By now, you’ve heard of big data – the large-scale volume of information collected from everyday actions and behaviors. You’re contributing data to this web of information every time you post on social media or swipe your credit card. But do you know how that big data you’re creating is used?
Big Data Used for Discrimination in China
China is planning to score all its citizens on a variety of behaviors it deems positive. While only pilot projects are underway now, the Chinese government wants to create a database that combines data about citizens and businesses in one place. Any interaction — in the real world or online — could be captured and stored, along with information that could produce a score based on their political, commercial, social and legal “credit,” according to The Independent.
Comments on social media, online shopping and content consumption are only the beginning. The system could also combine records from courts, the police, banking information, tax payments and employment records. Moreover, professionals and companies might also be scored for professionalism and honesty.
Proposed punishments for low social-credit scores include not being able to take first-class seats in planes and trains, booking in luxury hotels, and sending children to the best schools.
A Chinese policy document released this fall warned, “If trust is broken in one place, restrictions are imposed everywhere.”
Big Data Harms the Little Guy
Big data may also keep the poor down. Most consumers are highly aware of their FICO scores, better known as “credit ratings”, that are created by taking into account a person’s history of payments. While FICO scores are at least objective and transparent, they are being used to make decisions outside of providing credit. For example, some companies won’t hire people with bad credit, so having a low credit score can prevent someone from getting a needed job, putting that person into a spiral of debt — and worse credit scores.
Now, a new generation of companies is scoring consumers on hundreds or thousands of individual data points beyond whether they pay their bills on time — criteria that seem not so far removed from those Chinese citizenship scores. They’re variously known as e-scores, electronic credit scores or consumer value scores. One such provider, eBureau, says its scores can be used for marketing, lead management, fraud prevention, credit assessments and collection decisions.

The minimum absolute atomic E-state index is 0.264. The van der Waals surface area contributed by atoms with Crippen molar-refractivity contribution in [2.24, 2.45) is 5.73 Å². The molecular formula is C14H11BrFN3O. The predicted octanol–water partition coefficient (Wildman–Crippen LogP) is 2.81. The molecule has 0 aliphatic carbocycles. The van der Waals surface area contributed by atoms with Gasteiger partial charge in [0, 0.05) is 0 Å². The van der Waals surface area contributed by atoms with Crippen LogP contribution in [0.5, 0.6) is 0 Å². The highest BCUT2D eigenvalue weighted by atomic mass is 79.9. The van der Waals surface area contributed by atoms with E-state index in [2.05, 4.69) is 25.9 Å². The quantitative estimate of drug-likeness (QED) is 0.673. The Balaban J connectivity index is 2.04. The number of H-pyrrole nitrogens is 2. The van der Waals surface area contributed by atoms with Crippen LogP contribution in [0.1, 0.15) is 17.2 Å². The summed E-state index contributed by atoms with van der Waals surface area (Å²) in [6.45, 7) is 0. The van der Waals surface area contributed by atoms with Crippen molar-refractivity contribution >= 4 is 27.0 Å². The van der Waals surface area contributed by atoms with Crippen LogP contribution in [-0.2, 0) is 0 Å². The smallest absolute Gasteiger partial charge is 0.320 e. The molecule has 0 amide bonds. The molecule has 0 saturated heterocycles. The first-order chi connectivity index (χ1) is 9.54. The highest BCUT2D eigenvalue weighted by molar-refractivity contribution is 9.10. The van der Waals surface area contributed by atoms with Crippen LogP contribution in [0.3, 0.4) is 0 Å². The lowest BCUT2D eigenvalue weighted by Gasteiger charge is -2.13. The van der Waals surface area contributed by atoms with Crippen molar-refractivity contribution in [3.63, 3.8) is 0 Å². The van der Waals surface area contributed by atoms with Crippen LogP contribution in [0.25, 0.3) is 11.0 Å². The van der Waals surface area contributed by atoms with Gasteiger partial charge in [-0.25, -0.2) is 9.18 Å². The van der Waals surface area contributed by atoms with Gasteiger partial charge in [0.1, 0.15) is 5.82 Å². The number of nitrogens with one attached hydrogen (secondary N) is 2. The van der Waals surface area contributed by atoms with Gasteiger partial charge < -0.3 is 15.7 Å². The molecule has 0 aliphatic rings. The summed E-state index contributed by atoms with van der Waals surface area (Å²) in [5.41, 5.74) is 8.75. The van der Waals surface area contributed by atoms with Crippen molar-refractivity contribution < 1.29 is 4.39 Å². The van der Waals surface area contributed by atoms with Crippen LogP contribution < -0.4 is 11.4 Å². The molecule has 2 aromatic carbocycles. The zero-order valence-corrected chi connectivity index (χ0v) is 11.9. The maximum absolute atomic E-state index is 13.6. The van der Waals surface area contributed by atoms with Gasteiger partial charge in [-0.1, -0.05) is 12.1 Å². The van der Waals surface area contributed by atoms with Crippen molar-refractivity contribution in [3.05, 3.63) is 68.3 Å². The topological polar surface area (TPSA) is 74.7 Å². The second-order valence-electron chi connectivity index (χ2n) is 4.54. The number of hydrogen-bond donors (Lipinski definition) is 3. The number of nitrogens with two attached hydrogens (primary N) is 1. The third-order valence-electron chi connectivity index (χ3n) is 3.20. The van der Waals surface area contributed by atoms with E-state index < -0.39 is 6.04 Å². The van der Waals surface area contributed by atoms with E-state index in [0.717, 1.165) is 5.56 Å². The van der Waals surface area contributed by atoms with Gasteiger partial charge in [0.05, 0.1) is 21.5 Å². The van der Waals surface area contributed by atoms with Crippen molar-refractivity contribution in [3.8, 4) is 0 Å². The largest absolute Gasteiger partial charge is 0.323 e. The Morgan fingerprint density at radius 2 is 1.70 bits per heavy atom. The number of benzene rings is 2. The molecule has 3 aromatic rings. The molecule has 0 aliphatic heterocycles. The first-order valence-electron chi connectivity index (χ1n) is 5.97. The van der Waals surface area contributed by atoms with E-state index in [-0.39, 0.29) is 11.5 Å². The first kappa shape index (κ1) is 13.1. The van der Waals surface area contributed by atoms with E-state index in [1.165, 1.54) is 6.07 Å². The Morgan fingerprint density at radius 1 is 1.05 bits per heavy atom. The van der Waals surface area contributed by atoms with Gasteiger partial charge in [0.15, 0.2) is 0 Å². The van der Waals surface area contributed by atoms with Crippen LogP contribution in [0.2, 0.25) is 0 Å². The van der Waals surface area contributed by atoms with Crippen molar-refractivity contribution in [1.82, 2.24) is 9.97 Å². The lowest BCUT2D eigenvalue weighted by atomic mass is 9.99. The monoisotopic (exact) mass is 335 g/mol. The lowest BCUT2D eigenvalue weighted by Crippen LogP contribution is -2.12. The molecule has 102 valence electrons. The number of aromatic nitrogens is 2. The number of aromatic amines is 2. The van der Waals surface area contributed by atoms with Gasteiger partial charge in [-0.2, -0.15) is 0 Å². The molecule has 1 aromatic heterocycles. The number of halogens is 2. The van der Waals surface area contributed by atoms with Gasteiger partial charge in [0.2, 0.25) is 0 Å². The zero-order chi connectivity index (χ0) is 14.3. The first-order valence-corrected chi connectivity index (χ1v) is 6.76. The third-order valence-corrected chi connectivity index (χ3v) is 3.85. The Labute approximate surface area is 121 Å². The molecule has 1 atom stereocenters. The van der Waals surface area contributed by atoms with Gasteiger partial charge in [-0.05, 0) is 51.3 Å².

We may be rated on how well we adhere to a doctor’s prescription regimen, our health risk, how likely we are to remain at a job, how likely we are to engage in fraud, to gamble and how profitable we might be to a retailer, according to the World Privacy Forum. Unlike credit scores, which are based on objective data, consumer scores are based on secret criteria — so they can hide discrimination and bias, the forum said.
People with lower consumer scores may have less access to consumer credit, loans and mortgages. They may not be shown ads offering discounts or special deals. They may not receive the same level of customer service as those with “better” scores do.
The New York Times called these consumer scores “a private, digital ranking of American society unlike anything that has come before.”
Cathy O’Neill, author of Weapons of Math Destruction, told NPR that big data used this way is especially dangerous when it has a high impact on people’s lives, such as determining whether or not someone gets a job, when the criteria are secret, and when it harms someone’s life.
Data to Reduce Bias
Big data can also be a tool for inclusion, according to a report from the Federal Trade Commission.
Virginia Commonwealth University is using big data to help identify students who are at risk of dropping out and in need of early intervention strategies, according to the Washington Post. Counselors may help such students reevaluate their majors or make sure they register for the right sequence of classes. In the first semester alone, the school recorded a 16 percent increase in the number of students completing courses and an 8 percent increase in students enrolling for the following term.